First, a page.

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The arrests follow attacks against companies like MasterCard and Visa that cut funding to Wikileaks. Anonymous says that it is at "war" with the UK government following the arrests.  (Source: Guardian UK)
Fiery statement from Anonymous follows the arrest of several of the group's hackers

Amid the drama unfolding in Egypt, drama of a very different nature was unfolding in the U.S. over the weekend.  Hackers belonging to one of the highest profile online communities have accused the U.S. and UK governments of declaring "war" on them, and vow to fight back.

I.  The Search

The turmoil began on Thursday, when the U.S. Federal Bureau of Investigations executed 40 search warrants, raiding the houses of members of the group Anonymous, a 1,000+ member group of online enthusiasts/hackers who met on the image-board site 4Chan.

The raids followed Anonymous members coordinating and executing distributed denial of service (DDoS) and other malicious attacks on credit card companies and financial institutions.  The attacks came after those companies denied funding for controversial leaks site Wikileaks, saying that the site was supporting illegal activity.  The hackers used a DDoS program dubbed the Low Orbit Ion Cannon (LOIC) tool -- an homage to Star Wars: The Empire Strikes Back -- in their attacks.

Anonymous dubbed the attacks "Operation Payback".  The attacks were executed during the second week of December and succeeded in briefly disabling some of the targeted businesses' web portals.

Coldbood, Anonymous's unofficial spokesman described the attacks, stating:

Anonymous is supporting WikiLeaks not because we agree or disagree with the data that is being sent out, but we disagree with any from of censorship on the internet. If we let WikiLeaks fall without a fight then governments will think they can just take down any sites they wish or disagree with.

Authorities have since worked with financial institutions and antivirus software makers to weed out and block the LOIC, putting an end (for now) to the attacks.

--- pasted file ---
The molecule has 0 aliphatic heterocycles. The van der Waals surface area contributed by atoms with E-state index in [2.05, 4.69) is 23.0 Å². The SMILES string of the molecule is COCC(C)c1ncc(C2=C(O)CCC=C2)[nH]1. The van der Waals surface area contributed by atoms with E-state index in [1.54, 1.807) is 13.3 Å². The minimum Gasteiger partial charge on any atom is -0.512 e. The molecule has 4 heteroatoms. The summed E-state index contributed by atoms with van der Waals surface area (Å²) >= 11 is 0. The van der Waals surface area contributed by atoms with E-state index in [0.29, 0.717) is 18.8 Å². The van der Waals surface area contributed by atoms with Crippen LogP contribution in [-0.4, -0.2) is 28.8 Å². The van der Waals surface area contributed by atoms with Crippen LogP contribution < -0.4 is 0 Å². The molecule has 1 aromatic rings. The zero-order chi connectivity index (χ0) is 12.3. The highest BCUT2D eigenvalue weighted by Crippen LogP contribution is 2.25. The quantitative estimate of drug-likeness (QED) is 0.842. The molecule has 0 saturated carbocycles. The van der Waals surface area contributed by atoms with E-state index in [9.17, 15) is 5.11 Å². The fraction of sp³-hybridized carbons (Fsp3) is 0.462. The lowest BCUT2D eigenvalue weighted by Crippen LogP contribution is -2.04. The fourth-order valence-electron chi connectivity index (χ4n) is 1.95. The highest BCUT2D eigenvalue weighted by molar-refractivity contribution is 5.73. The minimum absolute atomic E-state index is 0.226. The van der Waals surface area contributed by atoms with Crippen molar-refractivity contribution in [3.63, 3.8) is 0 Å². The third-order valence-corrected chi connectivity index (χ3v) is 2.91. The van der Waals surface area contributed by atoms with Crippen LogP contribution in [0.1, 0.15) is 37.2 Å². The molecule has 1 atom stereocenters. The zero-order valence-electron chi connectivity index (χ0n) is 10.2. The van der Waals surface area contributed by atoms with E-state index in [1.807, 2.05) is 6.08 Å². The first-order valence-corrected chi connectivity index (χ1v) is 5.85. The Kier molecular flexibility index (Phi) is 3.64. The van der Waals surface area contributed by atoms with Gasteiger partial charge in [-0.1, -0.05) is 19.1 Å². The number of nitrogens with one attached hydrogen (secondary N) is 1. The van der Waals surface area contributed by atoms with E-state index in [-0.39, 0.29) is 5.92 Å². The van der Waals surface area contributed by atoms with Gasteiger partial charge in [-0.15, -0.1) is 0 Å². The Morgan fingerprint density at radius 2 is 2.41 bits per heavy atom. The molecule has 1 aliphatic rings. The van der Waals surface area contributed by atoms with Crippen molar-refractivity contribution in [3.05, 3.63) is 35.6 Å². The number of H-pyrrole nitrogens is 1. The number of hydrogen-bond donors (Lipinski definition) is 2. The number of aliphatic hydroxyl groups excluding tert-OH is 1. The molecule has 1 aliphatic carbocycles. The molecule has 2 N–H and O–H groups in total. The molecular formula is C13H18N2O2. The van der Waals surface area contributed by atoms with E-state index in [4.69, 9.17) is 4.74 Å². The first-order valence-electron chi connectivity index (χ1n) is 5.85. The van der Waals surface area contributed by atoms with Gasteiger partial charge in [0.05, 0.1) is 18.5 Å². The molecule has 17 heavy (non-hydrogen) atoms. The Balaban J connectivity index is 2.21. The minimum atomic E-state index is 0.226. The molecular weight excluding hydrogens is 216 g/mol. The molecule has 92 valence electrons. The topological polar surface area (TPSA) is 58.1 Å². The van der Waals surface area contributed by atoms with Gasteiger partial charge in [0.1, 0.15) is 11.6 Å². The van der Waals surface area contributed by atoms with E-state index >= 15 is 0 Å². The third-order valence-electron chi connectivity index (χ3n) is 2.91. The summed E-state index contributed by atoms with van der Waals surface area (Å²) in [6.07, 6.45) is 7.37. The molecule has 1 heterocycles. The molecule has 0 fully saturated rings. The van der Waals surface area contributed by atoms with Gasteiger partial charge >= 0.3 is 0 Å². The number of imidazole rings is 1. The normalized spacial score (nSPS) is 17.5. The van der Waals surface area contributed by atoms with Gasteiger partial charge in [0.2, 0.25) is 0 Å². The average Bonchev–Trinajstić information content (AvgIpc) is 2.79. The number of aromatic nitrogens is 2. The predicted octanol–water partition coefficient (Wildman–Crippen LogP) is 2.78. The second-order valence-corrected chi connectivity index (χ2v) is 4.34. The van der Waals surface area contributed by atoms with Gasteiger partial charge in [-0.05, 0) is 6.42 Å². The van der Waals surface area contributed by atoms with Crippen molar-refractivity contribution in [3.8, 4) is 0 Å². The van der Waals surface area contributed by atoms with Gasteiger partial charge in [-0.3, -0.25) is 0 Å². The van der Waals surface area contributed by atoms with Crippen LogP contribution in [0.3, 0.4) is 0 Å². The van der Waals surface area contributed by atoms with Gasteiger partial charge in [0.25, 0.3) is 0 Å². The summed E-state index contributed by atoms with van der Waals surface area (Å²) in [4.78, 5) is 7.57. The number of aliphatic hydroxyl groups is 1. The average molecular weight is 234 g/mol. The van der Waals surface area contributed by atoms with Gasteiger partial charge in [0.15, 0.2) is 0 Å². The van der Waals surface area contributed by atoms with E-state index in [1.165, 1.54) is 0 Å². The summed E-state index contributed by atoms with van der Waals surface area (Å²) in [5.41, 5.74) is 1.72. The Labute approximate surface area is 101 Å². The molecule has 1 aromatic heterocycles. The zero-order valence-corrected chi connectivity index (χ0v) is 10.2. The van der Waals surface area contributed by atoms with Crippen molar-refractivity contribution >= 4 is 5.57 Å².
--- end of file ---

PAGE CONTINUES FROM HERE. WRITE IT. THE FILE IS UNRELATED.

II. The Arrests

Now international authorities are getting a bit of "payback" of their own.  In the Netherlands several arrests were reportedly made.  And in the UK five people ages 25 to 16 were taken in for questioning.  Among those arrested was the 22-year-old spokesperson, Coldblood.

Arrests may be in store in the U.S., as well, pending the results of the FBI's investigation.  As of Monday no U.S.-based arrests had been announced yet.

The FBI issued a press release, stating:

A group calling itself “Anonymous” has claimed responsibility for the attacks, saying they conducted them in protest of the companies’ and organizations’ actions. The attacks were facilitated by the software tools the group makes available for free download on the Internet. The victims included major U.S. companies across several industries.

The FBI also is reminding the public that facilitating or conducting a DDoS attack is illegal, punishable by up to 10 years in prison, as well as exposing participants to significant civil liability.

III.  Anonymous Says it is at "War"

Following the arrests Anonymous has released a statement [PDF] commenting:

Not only does it reveal the fact that you do not seem to understand the present-day political and technological reality, we also take this as a serious declaration of war from yourself, the UK government, to us, Anonymous, the people.

First and foremost, it is important to realize what a DDoS attack exactly is and what it means in the contemporary political context. As traditional means of protest (peaceful demonstrations, sit-ins, the blocking of a crossroads or the picketing of a factory fence) have slowly turned into nothing but an empty, ritualised gesture of discontent over the course of the last century, people have been anxiously searching for new ways to pressure politicians and give voice to public demands in a manner that might actually be able to change things for the better. Anonymous has, for now, found this new way of voicing civil protest in the form of the DDoS, or Distributed Denial of Service, attack. Just as is the case with traditional forms of protest, we block

access to our opponents infrastructure to get our message across. Whether or not this infrastructure is located in the real world or in cyberspace, seems completely irrelevant to us.

Moreover, we would like to take this opportunity to set the record straight on the difference between a DDoS attack and hacking, as these concepts often seem to be confounded when media and policy-makers talk about Anonymous. Hacking as such is defined by the law as ‘unauthorised access to a computer or network’, whereas a DDoS attack is simply a case of thousands of people making legitimate connections to a publicly accessible webserver at the same time, using up the entire bandwidth or processing power of the given server at once and thereby causing a huge ‘traffic jam’.

It is clear then, that arresting somebody for taking part in a DDoS attack is exactly like arresting somebody for attending a peaceful demonstration in their hometown. Anonymous believes this right to peacefully protest is one of the fundamental pillars of any democracy and should not be restricted in any way.